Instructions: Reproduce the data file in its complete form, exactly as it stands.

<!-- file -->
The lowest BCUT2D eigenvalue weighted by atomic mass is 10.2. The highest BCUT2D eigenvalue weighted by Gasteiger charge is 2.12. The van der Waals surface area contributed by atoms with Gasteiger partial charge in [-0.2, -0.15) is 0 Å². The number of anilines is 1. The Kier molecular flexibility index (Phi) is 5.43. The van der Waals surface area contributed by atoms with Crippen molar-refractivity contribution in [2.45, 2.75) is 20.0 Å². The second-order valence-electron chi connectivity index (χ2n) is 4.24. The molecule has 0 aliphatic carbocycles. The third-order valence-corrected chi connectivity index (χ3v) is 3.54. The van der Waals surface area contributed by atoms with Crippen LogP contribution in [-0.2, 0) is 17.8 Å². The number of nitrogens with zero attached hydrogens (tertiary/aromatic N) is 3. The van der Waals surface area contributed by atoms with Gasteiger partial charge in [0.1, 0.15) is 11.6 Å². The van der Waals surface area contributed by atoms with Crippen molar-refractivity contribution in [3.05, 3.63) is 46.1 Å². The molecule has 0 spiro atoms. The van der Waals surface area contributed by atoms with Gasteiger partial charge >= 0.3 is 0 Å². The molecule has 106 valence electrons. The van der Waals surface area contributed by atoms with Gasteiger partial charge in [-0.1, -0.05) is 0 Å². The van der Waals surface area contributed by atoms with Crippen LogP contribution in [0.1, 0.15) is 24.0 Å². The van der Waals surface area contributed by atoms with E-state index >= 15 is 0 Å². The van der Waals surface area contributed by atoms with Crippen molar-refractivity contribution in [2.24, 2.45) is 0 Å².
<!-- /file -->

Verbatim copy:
The lowest BCUT2D eigenvalue weighted by atomic mass is 10.2. The highest BCUT2D eigenvalue weighted by Gasteiger charge is 2.12. The van der Waals surface area contributed by atoms with Gasteiger partial charge in [-0.2, -0.15) is 0 Å². The number of anilines is 1. The Kier molecular flexibility index (Phi) is 5.43. The van der Waals surface area contributed by atoms with Crippen molar-refractivity contribution in [2.45, 2.75) is 20.0 Å². The second-order valence-electron chi connectivity index (χ2n) is 4.24. The molecule has 0 aliphatic carbocycles. The third-order valence-corrected chi connectivity index (χ3v) is 3.54. The van der Waals surface area contributed by atoms with Crippen LogP contribution in [-0.2, 0) is 17.8 Å². The number of nitrogens with zero attached hydrogens (tertiary/aromatic N) is 3. The van der Waals surface area contributed by atoms with Gasteiger partial charge in [0.1, 0.15) is 11.6 Å². The van der Waals surface area contributed by atoms with Crippen molar-refractivity contribution in [3.05, 3.63) is 46.1 Å². The molecule has 0 spiro atoms. The van der Waals surface area contributed by atoms with Gasteiger partial charge >= 0.3 is 0 Å². The molecule has 106 valence electrons. The van der Waals surface area contributed by atoms with Gasteiger partial charge in [-0.1, -0.05) is 0 Å². The van der Waals surface area contributed by atoms with Crippen LogP contribution in [0.1, 0.15) is 24.0 Å². The van der Waals surface area contributed by atoms with E-state index >= 15 is 0 Å². The van der Waals surface area contributed by atoms with Crippen molar-refractivity contribution in [2.24, 2.45) is 0 Å².